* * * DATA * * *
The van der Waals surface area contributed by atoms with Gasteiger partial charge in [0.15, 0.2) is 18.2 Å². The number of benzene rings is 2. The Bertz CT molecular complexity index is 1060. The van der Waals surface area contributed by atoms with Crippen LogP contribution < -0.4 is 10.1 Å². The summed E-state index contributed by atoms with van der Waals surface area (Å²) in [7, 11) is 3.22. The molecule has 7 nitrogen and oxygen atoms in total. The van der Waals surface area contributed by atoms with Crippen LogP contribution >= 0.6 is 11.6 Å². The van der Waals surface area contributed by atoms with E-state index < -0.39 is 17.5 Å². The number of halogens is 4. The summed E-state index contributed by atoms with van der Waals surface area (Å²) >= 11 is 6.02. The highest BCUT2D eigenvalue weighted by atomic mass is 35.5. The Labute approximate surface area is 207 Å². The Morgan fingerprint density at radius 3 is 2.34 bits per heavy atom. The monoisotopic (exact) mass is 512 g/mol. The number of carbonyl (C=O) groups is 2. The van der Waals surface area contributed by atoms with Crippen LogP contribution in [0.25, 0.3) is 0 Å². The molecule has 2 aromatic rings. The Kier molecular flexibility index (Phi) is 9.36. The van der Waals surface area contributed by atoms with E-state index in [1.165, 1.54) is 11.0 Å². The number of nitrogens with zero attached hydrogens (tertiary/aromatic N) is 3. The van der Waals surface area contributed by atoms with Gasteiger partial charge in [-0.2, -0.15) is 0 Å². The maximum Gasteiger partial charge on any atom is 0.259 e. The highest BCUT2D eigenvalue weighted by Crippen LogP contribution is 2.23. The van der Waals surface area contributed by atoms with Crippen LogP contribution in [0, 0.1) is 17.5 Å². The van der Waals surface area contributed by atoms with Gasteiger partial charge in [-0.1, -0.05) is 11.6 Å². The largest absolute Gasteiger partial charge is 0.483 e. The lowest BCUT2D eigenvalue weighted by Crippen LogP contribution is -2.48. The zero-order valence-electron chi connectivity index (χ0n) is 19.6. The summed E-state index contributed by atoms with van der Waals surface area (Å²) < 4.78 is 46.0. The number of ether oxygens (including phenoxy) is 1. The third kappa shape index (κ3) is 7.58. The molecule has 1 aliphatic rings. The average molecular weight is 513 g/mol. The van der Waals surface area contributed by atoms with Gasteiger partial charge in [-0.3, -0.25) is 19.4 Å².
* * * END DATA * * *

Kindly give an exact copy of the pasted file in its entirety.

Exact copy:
The van der Waals surface area contributed by atoms with Gasteiger partial charge in [0.15, 0.2) is 18.2 Å². The number of benzene rings is 2. The Bertz CT molecular complexity index is 1060. The van der Waals surface area contributed by atoms with Crippen LogP contribution < -0.4 is 10.1 Å². The summed E-state index contributed by atoms with van der Waals surface area (Å²) in [7, 11) is 3.22. The molecule has 7 nitrogen and oxygen atoms in total. The van der Waals surface area contributed by atoms with Crippen LogP contribution >= 0.6 is 11.6 Å². The van der Waals surface area contributed by atoms with E-state index < -0.39 is 17.5 Å². The number of halogens is 4. The summed E-state index contributed by atoms with van der Waals surface area (Å²) >= 11 is 6.02. The highest BCUT2D eigenvalue weighted by atomic mass is 35.5. The Labute approximate surface area is 207 Å². The Morgan fingerprint density at radius 3 is 2.34 bits per heavy atom. The monoisotopic (exact) mass is 512 g/mol. The number of carbonyl (C=O) groups is 2. The van der Waals surface area contributed by atoms with Crippen LogP contribution in [0.25, 0.3) is 0 Å². The molecule has 2 aromatic rings. The Kier molecular flexibility index (Phi) is 9.36. The van der Waals surface area contributed by atoms with E-state index in [1.165, 1.54) is 11.0 Å². The number of nitrogens with zero attached hydrogens (tertiary/aromatic N) is 3. The van der Waals surface area contributed by atoms with Gasteiger partial charge in [-0.2, -0.15) is 0 Å². The maximum Gasteiger partial charge on any atom is 0.259 e. The highest BCUT2D eigenvalue weighted by Crippen LogP contribution is 2.23. The van der Waals surface area contributed by atoms with Crippen LogP contribution in [0, 0.1) is 17.5 Å². The van der Waals surface area contributed by atoms with Gasteiger partial charge in [-0.1, -0.05) is 11.6 Å². The largest absolute Gasteiger partial charge is 0.483 e. The lowest BCUT2D eigenvalue weighted by Crippen LogP contribution is -2.48. The zero-order valence-electron chi connectivity index (χ0n) is 19.6. The summed E-state index contributed by atoms with van der Waals surface area (Å²) < 4.78 is 46.0. The number of ether oxygens (including phenoxy) is 1. The third kappa shape index (κ3) is 7.58. The molecule has 1 aliphatic rings. The average molecular weight is 513 g/mol. The van der Waals surface area contributed by atoms with Gasteiger partial charge in [-0.3, -0.25) is 19.4 Å².